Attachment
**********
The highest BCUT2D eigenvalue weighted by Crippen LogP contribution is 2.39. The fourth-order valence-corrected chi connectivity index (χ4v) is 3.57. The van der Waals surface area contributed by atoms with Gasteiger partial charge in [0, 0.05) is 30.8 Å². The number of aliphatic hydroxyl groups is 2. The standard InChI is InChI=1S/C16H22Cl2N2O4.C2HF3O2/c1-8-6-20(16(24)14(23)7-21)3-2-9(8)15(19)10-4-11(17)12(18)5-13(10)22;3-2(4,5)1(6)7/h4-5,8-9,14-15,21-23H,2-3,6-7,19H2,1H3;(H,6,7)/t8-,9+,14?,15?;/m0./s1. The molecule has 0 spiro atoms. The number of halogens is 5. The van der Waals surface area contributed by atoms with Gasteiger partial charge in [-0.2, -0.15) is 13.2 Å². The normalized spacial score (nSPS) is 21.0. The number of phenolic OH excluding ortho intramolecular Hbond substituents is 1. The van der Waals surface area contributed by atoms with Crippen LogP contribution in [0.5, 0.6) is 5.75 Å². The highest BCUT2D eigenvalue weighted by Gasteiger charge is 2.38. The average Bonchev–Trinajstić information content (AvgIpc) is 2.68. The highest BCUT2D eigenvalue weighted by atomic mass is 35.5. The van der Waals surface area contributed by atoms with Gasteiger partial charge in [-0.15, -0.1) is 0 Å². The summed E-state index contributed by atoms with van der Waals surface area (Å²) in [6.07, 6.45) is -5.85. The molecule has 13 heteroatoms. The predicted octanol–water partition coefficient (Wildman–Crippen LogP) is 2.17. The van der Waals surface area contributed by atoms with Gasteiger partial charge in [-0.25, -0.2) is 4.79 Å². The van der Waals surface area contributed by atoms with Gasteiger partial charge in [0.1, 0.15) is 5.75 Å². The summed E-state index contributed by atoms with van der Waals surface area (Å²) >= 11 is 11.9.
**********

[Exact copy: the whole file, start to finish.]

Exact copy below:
The highest BCUT2D eigenvalue weighted by Crippen LogP contribution is 2.39. The fourth-order valence-corrected chi connectivity index (χ4v) is 3.57. The van der Waals surface area contributed by atoms with Gasteiger partial charge in [0, 0.05) is 30.8 Å². The number of aliphatic hydroxyl groups is 2. The standard InChI is InChI=1S/C16H22Cl2N2O4.C2HF3O2/c1-8-6-20(16(24)14(23)7-21)3-2-9(8)15(19)10-4-11(17)12(18)5-13(10)22;3-2(4,5)1(6)7/h4-5,8-9,14-15,21-23H,2-3,6-7,19H2,1H3;(H,6,7)/t8-,9+,14?,15?;/m0./s1. The molecule has 0 spiro atoms. The number of halogens is 5. The van der Waals surface area contributed by atoms with Gasteiger partial charge in [-0.2, -0.15) is 13.2 Å². The normalized spacial score (nSPS) is 21.0. The number of phenolic OH excluding ortho intramolecular Hbond substituents is 1. The van der Waals surface area contributed by atoms with Crippen LogP contribution in [0.5, 0.6) is 5.75 Å². The highest BCUT2D eigenvalue weighted by Gasteiger charge is 2.38. The average Bonchev–Trinajstić information content (AvgIpc) is 2.68. The highest BCUT2D eigenvalue weighted by atomic mass is 35.5. The van der Waals surface area contributed by atoms with Gasteiger partial charge in [-0.15, -0.1) is 0 Å². The summed E-state index contributed by atoms with van der Waals surface area (Å²) in [6.07, 6.45) is -5.85. The molecule has 13 heteroatoms. The predicted octanol–water partition coefficient (Wildman–Crippen LogP) is 2.17. The van der Waals surface area contributed by atoms with Gasteiger partial charge in [-0.25, -0.2) is 4.79 Å². The van der Waals surface area contributed by atoms with Gasteiger partial charge in [0.1, 0.15) is 5.75 Å². The summed E-state index contributed by atoms with van der Waals surface area (Å²) >= 11 is 11.9.